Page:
Chuy’s Mexican restaurant prides itself on its whimsical atmosphere—tiles that don’t match, bright uncoordinated colors, hubcaps hanging from the ceiling and a black velvet Elvis portrait that’s the centerpiece for the Elvis “shrine.”
One of the newest additions to the Chuy’s chain, started 30 years ago in Texas, opened in December 2011 in Dunwoody. It too has a number of playful touches, including an open car trunk of help-yourself chips and sauces and a bar decorated with framed photos of customers’ dogs.
Folks at Chuy’s say the only thing they take seriously is the food. “We’re lunatics about quality,” said area supervisor John Mountford. “Everything is made fresh. There’s not one thing on the menu that comes in pre-made. We don’t even have a freezer, except a small one for ice cream. The tortillas come in as flour; the salsa comes in as fresh vegetables. We even grate the cheese here,” he said.
Mountford said that many Tex-Mex restaurant chains start with a fresh-food philosophy, but at some point start cutting corners. “Chuy’s has been around for 30 years and we haven’t diluted our commitment to quality in any way. There probably are things we could compromise on, but we don’t know which ones would matter to our customers, so we don’t compromise anything,” he said.
A veteran of the restaurant business, Mountford said when he was introduced to Chuy’s by its CEO, a friend of his, he was taken not only with the food, but also with the corporate philosophy, which is that the business is operated to the benefit of all involved—employees, customers, vendors. The hand-painted original art has become its own industry for some small villages in Mexico, he said. One has built the local economy on the Chuy’s hand-carved and painted fish.
Mountford said he went to Texas and submerged himself in the business for a while, learning every job and attending every opening. He said he knew that he wanted to open a Chuy’s in the Atlanta area and when the property near Perimeter Mall that had been Fire of Brazil became available, he jumped on it. “We needed a large building with lots of parking space and that’s not always easy to find,” he said.
Making sure customers have an enjoyable experience is at the heart of everything Chuy’s does, Mountford said. “If a customer wants something different from the way it’s presented on the menu we do what we can to accommodate them. If they want a half order, we’ll do that. If they want a gluten-free meal—and when you think of gluten-free, you normally don’t think of Mexican food—we’ll do that for them. We like to say, ‘why say no, when you can say yes?’”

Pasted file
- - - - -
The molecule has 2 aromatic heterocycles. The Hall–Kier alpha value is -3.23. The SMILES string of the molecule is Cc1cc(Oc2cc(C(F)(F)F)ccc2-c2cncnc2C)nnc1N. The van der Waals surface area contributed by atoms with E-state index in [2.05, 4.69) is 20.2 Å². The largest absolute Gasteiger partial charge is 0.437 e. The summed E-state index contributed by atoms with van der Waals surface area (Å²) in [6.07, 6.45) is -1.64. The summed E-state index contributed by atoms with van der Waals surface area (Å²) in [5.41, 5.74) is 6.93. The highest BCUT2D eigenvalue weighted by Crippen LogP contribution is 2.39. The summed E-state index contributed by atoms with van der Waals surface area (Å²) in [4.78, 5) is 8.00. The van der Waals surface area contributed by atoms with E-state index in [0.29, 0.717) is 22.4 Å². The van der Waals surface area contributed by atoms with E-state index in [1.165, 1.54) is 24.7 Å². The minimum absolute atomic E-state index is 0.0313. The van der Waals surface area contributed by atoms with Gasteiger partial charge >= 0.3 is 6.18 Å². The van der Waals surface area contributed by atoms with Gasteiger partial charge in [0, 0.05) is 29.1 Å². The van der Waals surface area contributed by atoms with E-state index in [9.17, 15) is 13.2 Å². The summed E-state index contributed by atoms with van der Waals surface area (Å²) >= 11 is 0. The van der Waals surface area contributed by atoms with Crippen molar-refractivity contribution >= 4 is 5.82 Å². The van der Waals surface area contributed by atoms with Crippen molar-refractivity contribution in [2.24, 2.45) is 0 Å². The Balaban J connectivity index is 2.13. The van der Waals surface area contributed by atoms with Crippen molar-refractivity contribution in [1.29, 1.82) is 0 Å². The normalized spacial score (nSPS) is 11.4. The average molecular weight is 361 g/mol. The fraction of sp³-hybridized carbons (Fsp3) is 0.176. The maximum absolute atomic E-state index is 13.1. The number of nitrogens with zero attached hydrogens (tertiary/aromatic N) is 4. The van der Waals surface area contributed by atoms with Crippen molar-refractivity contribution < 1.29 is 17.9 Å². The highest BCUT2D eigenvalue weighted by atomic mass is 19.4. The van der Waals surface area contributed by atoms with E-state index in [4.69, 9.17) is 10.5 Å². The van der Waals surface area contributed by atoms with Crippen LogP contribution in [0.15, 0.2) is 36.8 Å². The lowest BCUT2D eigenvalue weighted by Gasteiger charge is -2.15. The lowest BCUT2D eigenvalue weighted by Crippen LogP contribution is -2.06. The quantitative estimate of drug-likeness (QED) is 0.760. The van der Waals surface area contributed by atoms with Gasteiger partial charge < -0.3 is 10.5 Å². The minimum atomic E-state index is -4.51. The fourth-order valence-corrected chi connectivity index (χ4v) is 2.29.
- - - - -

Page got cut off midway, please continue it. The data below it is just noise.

Mountford said he was pleased to discover that Atlantans are adventurous and sophisticated in their food tastes. He said sometimes customers come to Tex-Mex restaurants expecting to find everything covered in “that same thin red sauce.”
“We have a wide variety of sauces and food like the best of what you’d find served at home in south Texas. It’s light and fresh and won’t leave you with that heavy feeling that people sometimes associate with Mexican food. I’m glad to see so many customers who appreciate that,” he said.
Mountford said the restaurants are designed to be welcoming for the entire family. “We love children,” he said, pointing out such touches as the half-hidden monkeys and iguanas in the décor that children have fun—and can even win a free dessert—looking for.
Among the restaurant chain’s several sayings is “If you’ve seen one Chuy’s, you’ve seen one Chuy’s.” That’s Chuy’s officials’ way of saying that although they’re a chain each restaurant is unique. Each owner-manager decorates according to his own whims and even customizes the menu based on customer preferences.
There are signature dishes available at all Chuy’s restaurants and customers can count on finding an eclectic décor that features bright colors, original Mexican art, hand-carved fish, hanging hubcaps and an Elvis shrine.
As with most aspects of Chuy’s, there’s a story behind the décor. The original Chuy’s was started on the cheap in an abandoned building that had once been a barbecue joint. Instead of carefully selecting tiles and paints, the owners bought marked-down odds and ends then covered a ceiling that was in need of refurbishing with used hubcaps. At the end of the process, they had $20 left in their decorating budget. They used it to buy two black velvet portraits—one of Stevie Wonder and one of Elvis Presley. Customers started donating Elvis memorabilia to go with the portrait and thus the Elvis shrine has become one of the restaurant’s signatures.
As to the name Chuy’s—that’s a story, too. On one of the early buying trips to Mexico, the owners discovered that Chuy is an oft-used nickname for one of the most common names in Mexico, Jesus (pronounced HEY-zoos). “Sometime when you don’t know a fellow’s name, you might say, ‘hey, Chuy,’ the way we might say, ‘hey, Mack.’ They decided that would be a good name for the restaurant—Chuy’s,” Mountford explained.